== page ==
The sign that has most defined the reputation of Vidor no longer exists. There are differing recollections about when this sign was displayed. One resident remembers seeing it in the 1950s. The editor of Vidor’s newspaper reckons that if it existed – a fact he is sceptical about – it would have been in the 1930s or 1940s. I met one black man who swore he had seen several distinct but identical signs as recently as the 1990s. The chronology may be in dispute but they agree on the slogan: “N----r, don’t let the sun go down on you”.
Vidor was not unique in having such a sign. It was one of hundreds of communities across America known as “sundown towns”, which stopped black people settling in them through ordinances that prohibited them from staying after dark or renting property – and through intimidation and violence. Reputation was often as powerful as any symbol or by-law: black people knew they weren’t welcome.
During my three weeks in Vidor I could find no documentary evidence that this sign existed. That is “totally normal”, according to James Loewen, a sociologist and author of a book on sundown towns. He has combed the histories of hundreds of these towns but found only one photograph of such a sign. They became part of a city’s landscape, he says – no more assuming than a Rotary Club banner – and therefore weren’t worth snapping. Their memory is preserved largely in oral histories.
Vidor began its existence as a logging camp in the early 20th century. At the time this stretch of East Texas was filled with forests and swamps; the air was thick with mosquitoes and alligators stalked the cypress trees. Only lumberjacks and bootleggers were willing to live there. It got its name from Charles Vidor, a local timber baron (his son King Vidor became a celebrated film director and shot the first Hollywood picture with an all-black cast in 1929). Klan legend has it that “the ol’ man that helped found this town did not allow a n----r around here.”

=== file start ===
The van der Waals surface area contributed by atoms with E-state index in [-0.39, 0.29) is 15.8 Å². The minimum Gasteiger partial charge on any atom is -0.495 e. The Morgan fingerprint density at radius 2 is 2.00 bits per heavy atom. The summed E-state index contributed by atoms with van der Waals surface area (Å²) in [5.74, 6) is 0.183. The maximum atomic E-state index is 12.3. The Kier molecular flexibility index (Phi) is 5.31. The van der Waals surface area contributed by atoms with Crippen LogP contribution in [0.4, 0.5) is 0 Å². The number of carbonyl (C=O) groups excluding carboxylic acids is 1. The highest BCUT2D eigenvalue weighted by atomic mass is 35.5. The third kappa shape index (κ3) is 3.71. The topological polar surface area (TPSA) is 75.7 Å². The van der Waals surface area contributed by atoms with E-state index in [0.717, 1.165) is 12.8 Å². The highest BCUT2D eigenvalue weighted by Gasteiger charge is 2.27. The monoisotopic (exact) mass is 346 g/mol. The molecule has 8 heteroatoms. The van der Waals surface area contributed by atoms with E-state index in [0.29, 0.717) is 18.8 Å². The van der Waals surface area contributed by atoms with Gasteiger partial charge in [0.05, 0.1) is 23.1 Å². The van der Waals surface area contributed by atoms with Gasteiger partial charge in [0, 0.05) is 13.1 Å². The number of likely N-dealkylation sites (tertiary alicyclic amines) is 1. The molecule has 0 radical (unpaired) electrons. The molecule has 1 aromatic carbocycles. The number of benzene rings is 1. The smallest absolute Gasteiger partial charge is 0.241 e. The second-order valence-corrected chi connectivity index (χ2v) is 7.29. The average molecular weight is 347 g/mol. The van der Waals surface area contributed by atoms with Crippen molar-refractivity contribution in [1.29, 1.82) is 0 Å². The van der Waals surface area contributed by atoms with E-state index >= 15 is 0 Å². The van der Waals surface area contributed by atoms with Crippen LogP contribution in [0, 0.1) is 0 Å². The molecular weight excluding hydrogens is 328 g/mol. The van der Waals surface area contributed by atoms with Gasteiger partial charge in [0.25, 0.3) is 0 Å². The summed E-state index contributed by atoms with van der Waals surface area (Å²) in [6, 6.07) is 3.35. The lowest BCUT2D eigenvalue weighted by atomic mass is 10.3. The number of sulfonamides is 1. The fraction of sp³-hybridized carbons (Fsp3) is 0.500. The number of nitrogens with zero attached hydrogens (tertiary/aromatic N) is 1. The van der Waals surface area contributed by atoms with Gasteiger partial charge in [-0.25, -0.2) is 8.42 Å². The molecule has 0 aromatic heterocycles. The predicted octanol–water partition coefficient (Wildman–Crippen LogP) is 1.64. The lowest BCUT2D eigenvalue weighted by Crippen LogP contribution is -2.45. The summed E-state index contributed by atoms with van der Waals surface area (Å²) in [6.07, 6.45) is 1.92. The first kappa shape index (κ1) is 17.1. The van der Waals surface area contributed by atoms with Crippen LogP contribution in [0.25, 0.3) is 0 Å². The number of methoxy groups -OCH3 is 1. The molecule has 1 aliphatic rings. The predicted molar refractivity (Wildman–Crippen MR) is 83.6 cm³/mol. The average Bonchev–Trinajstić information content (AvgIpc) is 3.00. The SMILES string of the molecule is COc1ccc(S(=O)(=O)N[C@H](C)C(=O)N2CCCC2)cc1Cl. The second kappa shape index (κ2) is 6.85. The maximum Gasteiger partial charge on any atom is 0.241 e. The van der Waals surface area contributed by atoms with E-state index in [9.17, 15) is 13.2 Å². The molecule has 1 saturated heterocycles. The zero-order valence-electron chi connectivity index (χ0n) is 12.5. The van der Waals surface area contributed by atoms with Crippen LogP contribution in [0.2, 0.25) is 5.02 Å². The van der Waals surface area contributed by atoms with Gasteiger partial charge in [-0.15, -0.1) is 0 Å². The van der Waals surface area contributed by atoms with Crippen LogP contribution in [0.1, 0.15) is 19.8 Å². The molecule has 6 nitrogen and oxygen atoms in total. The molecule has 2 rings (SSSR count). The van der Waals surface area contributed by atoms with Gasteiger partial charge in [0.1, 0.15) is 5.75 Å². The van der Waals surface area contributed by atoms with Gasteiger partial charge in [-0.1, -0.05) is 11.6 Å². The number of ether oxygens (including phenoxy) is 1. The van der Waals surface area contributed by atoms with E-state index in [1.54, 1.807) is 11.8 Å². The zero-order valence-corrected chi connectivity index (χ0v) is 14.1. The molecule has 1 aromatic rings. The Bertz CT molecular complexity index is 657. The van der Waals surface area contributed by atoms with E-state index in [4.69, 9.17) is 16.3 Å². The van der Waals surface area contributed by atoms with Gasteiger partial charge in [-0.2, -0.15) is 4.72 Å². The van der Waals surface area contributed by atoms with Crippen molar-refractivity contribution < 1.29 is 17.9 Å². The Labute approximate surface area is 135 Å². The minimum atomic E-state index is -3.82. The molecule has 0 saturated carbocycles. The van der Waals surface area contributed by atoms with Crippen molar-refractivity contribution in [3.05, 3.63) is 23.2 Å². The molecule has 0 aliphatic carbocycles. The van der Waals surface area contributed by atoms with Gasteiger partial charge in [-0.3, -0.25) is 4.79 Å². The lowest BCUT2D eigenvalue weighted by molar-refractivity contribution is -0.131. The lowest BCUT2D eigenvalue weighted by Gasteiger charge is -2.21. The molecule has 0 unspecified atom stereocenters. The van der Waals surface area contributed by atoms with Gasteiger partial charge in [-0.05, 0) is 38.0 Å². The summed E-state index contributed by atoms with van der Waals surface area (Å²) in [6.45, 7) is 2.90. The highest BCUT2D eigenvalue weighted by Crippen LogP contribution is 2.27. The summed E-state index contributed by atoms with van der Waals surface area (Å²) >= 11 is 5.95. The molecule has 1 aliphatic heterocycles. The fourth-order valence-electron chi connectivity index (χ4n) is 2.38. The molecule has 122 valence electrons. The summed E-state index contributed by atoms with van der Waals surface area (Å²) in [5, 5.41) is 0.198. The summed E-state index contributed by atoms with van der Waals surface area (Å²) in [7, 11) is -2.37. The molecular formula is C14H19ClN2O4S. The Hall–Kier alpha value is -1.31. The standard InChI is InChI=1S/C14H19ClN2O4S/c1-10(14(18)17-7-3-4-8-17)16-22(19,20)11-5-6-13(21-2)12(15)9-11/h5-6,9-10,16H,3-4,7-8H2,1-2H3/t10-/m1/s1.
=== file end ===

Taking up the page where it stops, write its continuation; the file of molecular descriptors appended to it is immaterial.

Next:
Such views were common at the time. By 1860, just before the American civil war, a third of Texas’s population – more than 180,000 black people – was enslaved, mostly on cotton and sugar plantations. Even after the South was defeated, oppression and violence against black people persisted across Texas. The Southern Poverty Law Centre, a civil-rights organisation, documented seven different kkk groups operating in and around Vidor until at least the 1950s.
Much of the history of Vidor in the first half of the 20th century is anecdotal, with stories of Klan night-riders assaulting or killing black people, and driving them out of town. There is a record of at least one horrifying incident. An oral-history project gathered testimony about a black man accused of rape who was lynched by the Vidor kkk around 1930. A crowd watched as Klan members cut off the man’s genitals and nailed them to a sign around his neck that read, “N----rs, don’t let the sun set on you in Vidor!”
Joyce Dennis was born in Vidor in 1941 and says she came to understand why she saw no black people there: “If one would try to move in they would move them out. And if they didn’t leave, they’d kill ’em,” she said. She remembers her father pointing out nooses hanging from a tree: black people had been hanged there, he explained to his young daughter.
Vidor grew from the 1960s onwards as desegregation in neighbouring Beaumont sparked racial strife and prompted white flight to Vidor. Incomers regarded Vidor as a peaceful community with good schools and solid jobs in the surrounding oil refineries and steel mills. Yet it also became known as a “hotbed of whatever Klan activities there are in Texas”, as a newspaper article put it in 1971.